I'm using an FPGA to drive an ADC, let's say AD9226, 12-bit resolution, and 65 MSPS sample rate. I can drive it with a 50 MHz clock - from my understanding, that will give me a 50 MSPS sample rate. Now I want to sample a 1 kHz sine wave with 512 samples in one period, which means I need a 5.12 MSPS sampling rate. My confusion is about how I can control the sampling rate of the ADC: do I have a 5.12 MSPS sampling rate if I give a the ADC a 5.12 MHz? What is the relationship between ADC sampling rate and ADC clock?

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    \$\begingroup\$ "What is the relationship between ADC sampling rate and ADC clock?" That information is always in the datasheet. "I can drive it with a 50 MHz clock, from my understanding, it will give me a 50 MSPS sample rate" So if that's your understanding, what's the problem with 5.12MSPS? So long as you do not go below the ADC's minimum frequency which should also be in the datasheet. \$\endgroup\$
    – DKNguyen
    May 6, 2022 at 3:46
  • \$\begingroup\$ Usually the ADC clock is the sample clock, or at least a factor of it. The datasheet of ADC will explain the relationship between clocks explicitly. \$\endgroup\$ May 6, 2022 at 4:12

1 Answer 1


In the AD9226 datasheet, Figure 1 at the bottom of page 3 shows you one output sample per clock. The sample rate is therefore the same as the clock rate.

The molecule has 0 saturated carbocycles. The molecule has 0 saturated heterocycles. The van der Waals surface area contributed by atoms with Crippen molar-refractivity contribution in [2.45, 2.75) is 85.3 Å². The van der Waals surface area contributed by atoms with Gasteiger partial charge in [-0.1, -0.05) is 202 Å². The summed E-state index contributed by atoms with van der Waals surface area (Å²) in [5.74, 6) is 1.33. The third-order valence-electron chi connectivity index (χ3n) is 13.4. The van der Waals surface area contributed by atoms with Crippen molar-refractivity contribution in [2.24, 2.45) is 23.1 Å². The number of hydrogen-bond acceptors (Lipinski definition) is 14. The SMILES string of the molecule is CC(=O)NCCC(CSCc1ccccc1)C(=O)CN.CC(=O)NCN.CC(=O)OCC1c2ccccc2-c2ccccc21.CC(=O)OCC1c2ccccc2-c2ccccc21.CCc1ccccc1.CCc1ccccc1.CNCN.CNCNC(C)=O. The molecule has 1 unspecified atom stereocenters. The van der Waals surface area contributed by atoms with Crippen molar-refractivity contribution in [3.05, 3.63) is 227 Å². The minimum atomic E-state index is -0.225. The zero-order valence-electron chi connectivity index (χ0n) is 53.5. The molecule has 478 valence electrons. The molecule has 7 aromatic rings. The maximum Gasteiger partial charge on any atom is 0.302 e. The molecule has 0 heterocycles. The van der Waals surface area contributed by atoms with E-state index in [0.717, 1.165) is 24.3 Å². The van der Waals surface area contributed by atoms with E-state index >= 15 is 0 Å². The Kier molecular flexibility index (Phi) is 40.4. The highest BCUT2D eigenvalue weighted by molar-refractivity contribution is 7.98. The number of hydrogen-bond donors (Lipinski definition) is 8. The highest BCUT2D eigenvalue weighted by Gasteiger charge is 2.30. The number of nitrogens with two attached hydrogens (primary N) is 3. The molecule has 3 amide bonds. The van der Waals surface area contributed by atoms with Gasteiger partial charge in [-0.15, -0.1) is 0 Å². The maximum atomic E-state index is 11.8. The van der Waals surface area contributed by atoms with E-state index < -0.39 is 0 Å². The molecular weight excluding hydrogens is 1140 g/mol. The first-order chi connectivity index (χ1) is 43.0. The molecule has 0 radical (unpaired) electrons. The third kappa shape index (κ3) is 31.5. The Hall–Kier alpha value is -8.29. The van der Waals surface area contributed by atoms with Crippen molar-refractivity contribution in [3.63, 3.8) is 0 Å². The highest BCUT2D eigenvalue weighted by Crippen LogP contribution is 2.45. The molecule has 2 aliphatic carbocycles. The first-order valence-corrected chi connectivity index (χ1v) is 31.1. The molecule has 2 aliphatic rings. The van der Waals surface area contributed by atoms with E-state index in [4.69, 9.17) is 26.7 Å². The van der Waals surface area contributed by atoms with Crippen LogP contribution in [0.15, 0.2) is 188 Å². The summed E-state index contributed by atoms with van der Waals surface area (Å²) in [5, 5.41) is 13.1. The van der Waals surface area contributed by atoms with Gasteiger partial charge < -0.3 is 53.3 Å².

In the switching characteristics table also on page 3, note 1 says the clock period can be extended up to 10 μs without degradation of specified performance. That means you can clock the device at any frequency between 100 kHz and 65 MHz.

Other ADCs might have a different relationship between clock frequency and sample rate, and would have a different minimum and maximum clock frequency range. The reason for the maximum is obvious. The minimum is there because you might have interstage charge transfers on small and leaky capacitors, which will only maintain their charge within specification for a certain time.

To get 512 samples at 1 kHz, you would need to run at 512 kHz, not 5.12 MHz.

Usually, you'll run an ADC like this at a constant rate, and use decimation filtering in the FPGA to achieve different sample rates. Then you gain the benefit of only one anti-alias filter design, and improved noise due to oversampling at lower sample rates.

There's a very efficient class of decimation filters called CIC (Cascaded Integrator Comb) or Hogenauer filters that are ideal for reducing the sample rate down by any integer ratio (not limited to 2n, as large as you like in a single block) from high frequency to about eight times the final frequency. If you're going to analyse the output with software, that's all you need. If you're going to use the output in real time, then you need some designed FIR filters to correct the frequency response while reducing the last factor of 8.


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